Training = Efficiency + Intensity + Progression + Longevity + Goal
What does a 27-year-old know about longevity? Let’s think about it like this… I like training and I want to keep training for a long time. Look no further than the likes of LeBron James and Cristiano Ronaldo for examples of longevity.
We can achieve this by considering the factors that can influence longevity,
Movement, resilience and suitability
How does movement contribute to longevity in training? Well, before an exercise is an exercise… it is a movement. For example, a squat is what you perform when you’re sitting down and getting up from a chair. A squat can also be loaded and performed for reps in the gym.
Each exercise can be broken down into some fundamental patterns:
Squat or hip hinge
Gait (carrying, running, walking)
Gaining movement proficiency contributes to training longevity.
How do we gain movement proficiency? First, you need to understand how to create an optimal environment with your body that can store and transfer energy. But this is not possible without adequate mobility nor whole body stability.
What is mobility?
“Mobility is the potential for movement.”
What is stability?
“Stability is the ability to offset external forces.”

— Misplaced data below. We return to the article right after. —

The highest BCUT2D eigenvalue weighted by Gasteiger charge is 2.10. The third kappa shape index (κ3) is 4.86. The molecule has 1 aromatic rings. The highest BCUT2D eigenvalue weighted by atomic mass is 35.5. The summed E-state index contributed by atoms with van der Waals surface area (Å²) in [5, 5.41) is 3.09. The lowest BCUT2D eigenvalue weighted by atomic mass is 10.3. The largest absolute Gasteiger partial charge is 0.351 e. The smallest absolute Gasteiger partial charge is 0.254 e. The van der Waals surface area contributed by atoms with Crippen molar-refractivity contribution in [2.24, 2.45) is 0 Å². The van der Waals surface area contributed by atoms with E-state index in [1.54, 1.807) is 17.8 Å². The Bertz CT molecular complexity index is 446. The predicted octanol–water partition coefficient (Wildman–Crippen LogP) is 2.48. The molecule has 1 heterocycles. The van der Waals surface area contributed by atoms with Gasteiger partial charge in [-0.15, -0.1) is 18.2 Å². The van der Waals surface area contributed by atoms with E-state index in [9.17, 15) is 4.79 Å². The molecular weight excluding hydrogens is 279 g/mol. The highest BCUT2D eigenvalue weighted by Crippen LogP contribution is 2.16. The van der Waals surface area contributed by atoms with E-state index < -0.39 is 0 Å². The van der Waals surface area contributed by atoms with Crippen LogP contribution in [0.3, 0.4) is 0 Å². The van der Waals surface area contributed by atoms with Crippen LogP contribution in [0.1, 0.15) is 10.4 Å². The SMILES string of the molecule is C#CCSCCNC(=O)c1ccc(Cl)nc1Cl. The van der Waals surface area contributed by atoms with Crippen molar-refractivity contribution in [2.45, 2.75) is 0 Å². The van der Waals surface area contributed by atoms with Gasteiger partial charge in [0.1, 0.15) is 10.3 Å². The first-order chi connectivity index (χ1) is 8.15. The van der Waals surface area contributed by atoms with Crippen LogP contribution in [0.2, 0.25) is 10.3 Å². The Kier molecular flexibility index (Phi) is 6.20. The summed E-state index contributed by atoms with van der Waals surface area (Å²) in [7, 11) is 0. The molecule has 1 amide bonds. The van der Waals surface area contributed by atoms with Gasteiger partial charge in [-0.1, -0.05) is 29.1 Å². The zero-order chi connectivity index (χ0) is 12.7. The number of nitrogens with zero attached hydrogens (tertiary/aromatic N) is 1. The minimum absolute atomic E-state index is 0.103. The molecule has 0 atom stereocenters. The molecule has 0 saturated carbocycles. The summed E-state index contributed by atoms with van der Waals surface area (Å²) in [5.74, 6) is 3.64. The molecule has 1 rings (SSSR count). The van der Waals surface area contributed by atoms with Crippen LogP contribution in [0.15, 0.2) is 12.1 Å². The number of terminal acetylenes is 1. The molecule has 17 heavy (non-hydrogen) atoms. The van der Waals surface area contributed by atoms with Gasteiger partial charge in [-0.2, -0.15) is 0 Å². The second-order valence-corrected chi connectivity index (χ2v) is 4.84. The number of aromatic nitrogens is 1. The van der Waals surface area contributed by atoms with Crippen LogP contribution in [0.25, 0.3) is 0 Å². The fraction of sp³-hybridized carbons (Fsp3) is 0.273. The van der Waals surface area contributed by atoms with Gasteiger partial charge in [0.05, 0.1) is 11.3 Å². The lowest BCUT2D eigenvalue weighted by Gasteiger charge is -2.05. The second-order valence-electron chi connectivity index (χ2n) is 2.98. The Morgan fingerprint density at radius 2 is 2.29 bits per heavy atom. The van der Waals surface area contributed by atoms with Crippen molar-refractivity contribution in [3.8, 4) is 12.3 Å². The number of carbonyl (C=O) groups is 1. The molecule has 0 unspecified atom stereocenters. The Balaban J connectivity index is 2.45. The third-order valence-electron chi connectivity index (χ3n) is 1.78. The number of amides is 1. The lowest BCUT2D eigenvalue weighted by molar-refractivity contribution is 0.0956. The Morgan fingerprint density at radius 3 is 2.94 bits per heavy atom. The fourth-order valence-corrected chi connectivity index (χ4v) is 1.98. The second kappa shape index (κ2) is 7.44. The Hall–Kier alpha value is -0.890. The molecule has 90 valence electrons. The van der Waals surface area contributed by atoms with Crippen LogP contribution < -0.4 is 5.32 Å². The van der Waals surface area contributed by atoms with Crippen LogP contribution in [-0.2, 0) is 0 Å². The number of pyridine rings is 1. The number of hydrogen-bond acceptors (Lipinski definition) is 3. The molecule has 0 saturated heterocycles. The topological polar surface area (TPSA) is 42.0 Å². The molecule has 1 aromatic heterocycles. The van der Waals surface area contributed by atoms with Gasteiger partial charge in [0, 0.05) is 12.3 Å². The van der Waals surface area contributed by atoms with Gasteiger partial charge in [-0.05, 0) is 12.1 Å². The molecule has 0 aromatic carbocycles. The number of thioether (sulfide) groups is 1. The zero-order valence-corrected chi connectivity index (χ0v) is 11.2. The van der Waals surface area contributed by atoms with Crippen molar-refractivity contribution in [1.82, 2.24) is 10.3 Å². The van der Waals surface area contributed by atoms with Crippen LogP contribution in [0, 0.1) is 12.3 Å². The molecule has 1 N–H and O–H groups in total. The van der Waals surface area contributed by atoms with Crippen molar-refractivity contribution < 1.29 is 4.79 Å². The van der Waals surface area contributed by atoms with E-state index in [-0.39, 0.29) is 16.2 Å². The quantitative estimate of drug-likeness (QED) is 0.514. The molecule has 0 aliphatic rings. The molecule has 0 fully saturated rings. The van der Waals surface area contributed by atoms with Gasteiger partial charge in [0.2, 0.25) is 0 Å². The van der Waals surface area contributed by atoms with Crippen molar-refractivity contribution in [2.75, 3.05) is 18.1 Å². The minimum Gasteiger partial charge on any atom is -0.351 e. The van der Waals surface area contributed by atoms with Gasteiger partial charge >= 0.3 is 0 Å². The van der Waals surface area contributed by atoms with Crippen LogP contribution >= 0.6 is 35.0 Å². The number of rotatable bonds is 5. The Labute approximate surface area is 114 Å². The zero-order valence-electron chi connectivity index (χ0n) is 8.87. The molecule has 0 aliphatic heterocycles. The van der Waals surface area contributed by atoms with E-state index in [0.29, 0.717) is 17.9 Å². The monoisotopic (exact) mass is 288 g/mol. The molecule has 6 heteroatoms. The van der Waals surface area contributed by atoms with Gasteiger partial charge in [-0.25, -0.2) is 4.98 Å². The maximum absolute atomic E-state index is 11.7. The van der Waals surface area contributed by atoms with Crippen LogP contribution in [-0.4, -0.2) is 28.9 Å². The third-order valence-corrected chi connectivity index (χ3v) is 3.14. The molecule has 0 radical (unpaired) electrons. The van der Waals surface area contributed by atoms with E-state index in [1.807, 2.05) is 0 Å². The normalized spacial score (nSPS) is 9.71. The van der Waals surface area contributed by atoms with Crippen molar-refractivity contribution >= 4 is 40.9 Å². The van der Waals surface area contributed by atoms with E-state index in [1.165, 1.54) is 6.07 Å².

We can achieve both through proper positioning. Proper positioning is dictated by a stiff core and the creation of motion through the hips and the shoulders. The spine is not designed to bare load so we must move in a way that facilitates this.
What is stiffness?
Stiffness is achieved via diaphragmatic breathing. This ensures an alignment of breathing mechanisms which allows us to “stiffen” the core. Imagine bracing yourself in reaction to a punch in the gut. In a nutshell, that is stiffness.
This is a fundamental to the next factor, resilience.
It takes 1000 hours of applied practice to achieve mastery and exercise is no different. Over time as we gain movement proficiency, physical and mental resilience should ensue. But what is resilience?
“Resilience is a by-product of efficient movement”
Sounds boring, but it is important. Let us consider one of the most mis-executed exercises in the gym, the deadlift. Loading this exercise excessively and moving with a lack of movement proficiency, would greatly increase the likelihood of injury. Overtime, this would continue to chip away at your potential for longevity.
To understand the suitability of an exercise, we need to understand the concept of risk/reward and how to modify an exercise to make it more suitable to an individual.
Risk/reward = The relationship between the exercise and the individual’s ability to perform the exercise
A squat is an exercise which is commonly mis-executed. There’s one team that seeks to go ass-to-grass on every rep and there’s the other that seeks to load the heck out of the bar and move 2-3 inches. The answer lies in understanding that everyone has a different hip structure, so we all perform a squat differently.
What comes with movement proficiency is the understanding of your own anatomical structure. Once you understand this you can begin to adjust exercises to make it more suitable to yourself. Is it worth going ass to grass on a squat when you can limit the depth to your own structure and extract the same reward with less of a risk?